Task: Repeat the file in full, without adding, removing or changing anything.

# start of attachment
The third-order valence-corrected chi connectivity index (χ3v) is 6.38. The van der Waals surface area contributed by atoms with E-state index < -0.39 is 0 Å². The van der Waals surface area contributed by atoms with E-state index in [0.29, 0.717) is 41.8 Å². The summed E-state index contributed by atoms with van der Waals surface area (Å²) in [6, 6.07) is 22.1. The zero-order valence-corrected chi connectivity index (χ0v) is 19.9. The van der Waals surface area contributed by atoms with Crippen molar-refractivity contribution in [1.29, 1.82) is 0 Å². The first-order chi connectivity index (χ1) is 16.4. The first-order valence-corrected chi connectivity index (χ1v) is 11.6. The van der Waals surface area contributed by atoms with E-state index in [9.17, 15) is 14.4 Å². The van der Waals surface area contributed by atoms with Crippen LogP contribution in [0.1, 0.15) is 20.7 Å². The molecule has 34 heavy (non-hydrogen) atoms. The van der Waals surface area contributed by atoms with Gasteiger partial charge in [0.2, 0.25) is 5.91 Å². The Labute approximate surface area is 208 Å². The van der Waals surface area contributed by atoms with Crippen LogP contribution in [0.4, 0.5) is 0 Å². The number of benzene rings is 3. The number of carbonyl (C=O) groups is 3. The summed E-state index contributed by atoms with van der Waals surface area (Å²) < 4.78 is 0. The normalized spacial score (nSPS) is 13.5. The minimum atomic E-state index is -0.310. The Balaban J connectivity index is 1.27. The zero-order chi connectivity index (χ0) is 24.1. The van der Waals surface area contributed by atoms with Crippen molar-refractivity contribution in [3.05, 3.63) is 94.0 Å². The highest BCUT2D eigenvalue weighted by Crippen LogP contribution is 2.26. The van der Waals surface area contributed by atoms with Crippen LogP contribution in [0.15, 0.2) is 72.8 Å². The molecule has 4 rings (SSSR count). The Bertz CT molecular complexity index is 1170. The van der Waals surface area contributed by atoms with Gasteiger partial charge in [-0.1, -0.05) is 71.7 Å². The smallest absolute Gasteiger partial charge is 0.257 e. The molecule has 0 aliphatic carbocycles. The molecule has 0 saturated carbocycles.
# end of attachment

The third-order valence-corrected chi connectivity index (χ3v) is 6.38. The van der Waals surface area contributed by atoms with E-state index < -0.39 is 0 Å². The van der Waals surface area contributed by atoms with E-state index in [0.29, 0.717) is 41.8 Å². The summed E-state index contributed by atoms with van der Waals surface area (Å²) in [6, 6.07) is 22.1. The zero-order valence-corrected chi connectivity index (χ0v) is 19.9. The van der Waals surface area contributed by atoms with Crippen molar-refractivity contribution in [1.29, 1.82) is 0 Å². The first-order chi connectivity index (χ1) is 16.4. The first-order valence-corrected chi connectivity index (χ1v) is 11.6. The van der Waals surface area contributed by atoms with E-state index in [9.17, 15) is 14.4 Å². The van der Waals surface area contributed by atoms with Crippen LogP contribution in [0.1, 0.15) is 20.7 Å². The molecule has 34 heavy (non-hydrogen) atoms. The van der Waals surface area contributed by atoms with Gasteiger partial charge in [0.2, 0.25) is 5.91 Å². The Labute approximate surface area is 208 Å². The van der Waals surface area contributed by atoms with Crippen LogP contribution in [0.4, 0.5) is 0 Å². The number of benzene rings is 3. The number of carbonyl (C=O) groups is 3. The summed E-state index contributed by atoms with van der Waals surface area (Å²) < 4.78 is 0. The normalized spacial score (nSPS) is 13.5. The minimum atomic E-state index is -0.310. The Balaban J connectivity index is 1.27. The zero-order chi connectivity index (χ0) is 24.1. The van der Waals surface area contributed by atoms with Crippen molar-refractivity contribution in [3.05, 3.63) is 94.0 Å². The highest BCUT2D eigenvalue weighted by Crippen LogP contribution is 2.26. The van der Waals surface area contributed by atoms with Crippen LogP contribution in [0.15, 0.2) is 72.8 Å². The molecule has 4 rings (SSSR count). The Bertz CT molecular complexity index is 1170. The van der Waals surface area contributed by atoms with Gasteiger partial charge in [-0.1, -0.05) is 71.7 Å². The smallest absolute Gasteiger partial charge is 0.257 e. The molecule has 0 aliphatic carbocycles. The molecule has 0 saturated carbocycles.